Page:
Abortion is one of those issues that most people find it hard to have a reasoned debate over. Passions run too high and it’s rare that entrenched positions can be changed. I could give an argument here about reproductive rights being necessary for gender equality, about my body being my choice or about the benefits of planned families and every child being a wanted child. But general arguments about abortion are hardly ever effective. So I choose to focus here on a much narrower topic, but one that probably excites more passions than abortion in general. I’m talking about intrauterine cranial decompression procedures, also known as dilation and extraction procedures and, non-medically, as partial birth abortions.Three weeks ago, on Sept. 8, a federal court judge in Nebraska struck down the Partial Birth Abortion Ban Act of 2003. This was the third court to do so, preceded by federal courts in New York and San Francisco. This did not come as a surprise to most court watchers, as the bill passed by Congress was essentially the same as a 1997 Nebraska law that was struck down by the U.S. Supreme Court in June of 2000. This ruling on the Nebraska law nullified about 30 similar state laws.Both the nullified Nebraska law and the 2003 Act contain two basic fatal flaws – there is no exception for the health of the mother, and the prohibition is so vaguely worded that it can be read to ban many other legal abortion procedures.The major argument given by supporters of the ban is that dilation and extraction procedures, often abbreviated as D&E procedures, are never needed to save the life of the mother. There are three main problems with this argument. First, if it is truly never medically necessary, then why object to the exception? If these procedures are never needed, then including the exception would not allow even a single D&E procedure to be performed.Second, what qualification does Congress have to determine medical necessity? Necessity should be determined by doctors on a case-by-case basis. And finally, why should the life of the mother be the only concern? The exception should be expanded to the health of the mother – pregnancies that would result in serious injury or the inability to bear more children should be included.The second problem the courts have found with the bans is the vague wording. This ban is a backdoor way to overturn Roe v. Wade and take away women’s right to choose entirely. The act is worded in such a way as to have much more far-reaching effects than its proponents claim.The entire set of laws banning these procedures is based on a basic falsehood. “Partial birth abortion,” the term which Congress chose to officially designate the procedure, is incorrect. If we are going to pretend to be acting based on science and medicine rather than religious agendas and moral platforms, shouldn’t we at least use the medical term?D&E procedures are rare to begin with, almost exclusively performed when there are serious problems with either the fetus or the mental or physical health of the mother. Three federal courts have now acted to preserve a procedure that can save a woman’s life or health as a last resort. Judging by precedent, and with fingers crossed, it will only be a matter of time before the U.S. Supreme Court follows.Stoll can be reached at firstname.lastname@example.org.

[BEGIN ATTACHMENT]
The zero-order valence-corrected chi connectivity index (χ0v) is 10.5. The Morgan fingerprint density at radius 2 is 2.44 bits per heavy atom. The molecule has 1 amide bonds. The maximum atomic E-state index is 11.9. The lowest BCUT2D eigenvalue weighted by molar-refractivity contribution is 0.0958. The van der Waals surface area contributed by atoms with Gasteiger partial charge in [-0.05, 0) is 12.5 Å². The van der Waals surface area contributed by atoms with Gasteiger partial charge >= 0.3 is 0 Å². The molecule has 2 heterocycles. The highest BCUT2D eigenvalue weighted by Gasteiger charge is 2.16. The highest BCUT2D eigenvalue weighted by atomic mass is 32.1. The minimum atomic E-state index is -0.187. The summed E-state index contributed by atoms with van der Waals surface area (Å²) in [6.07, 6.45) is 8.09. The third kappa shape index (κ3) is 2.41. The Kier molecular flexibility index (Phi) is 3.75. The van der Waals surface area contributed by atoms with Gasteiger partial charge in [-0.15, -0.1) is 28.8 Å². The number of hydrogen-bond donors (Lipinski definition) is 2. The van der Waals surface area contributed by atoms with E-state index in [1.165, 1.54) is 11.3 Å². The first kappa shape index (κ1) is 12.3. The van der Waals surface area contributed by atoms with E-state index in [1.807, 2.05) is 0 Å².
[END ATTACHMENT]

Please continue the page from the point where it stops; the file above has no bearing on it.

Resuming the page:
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Midnight Ramblers to move on to ICCA semifinals
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Graduate Student Collective voices financial grievances in town hall
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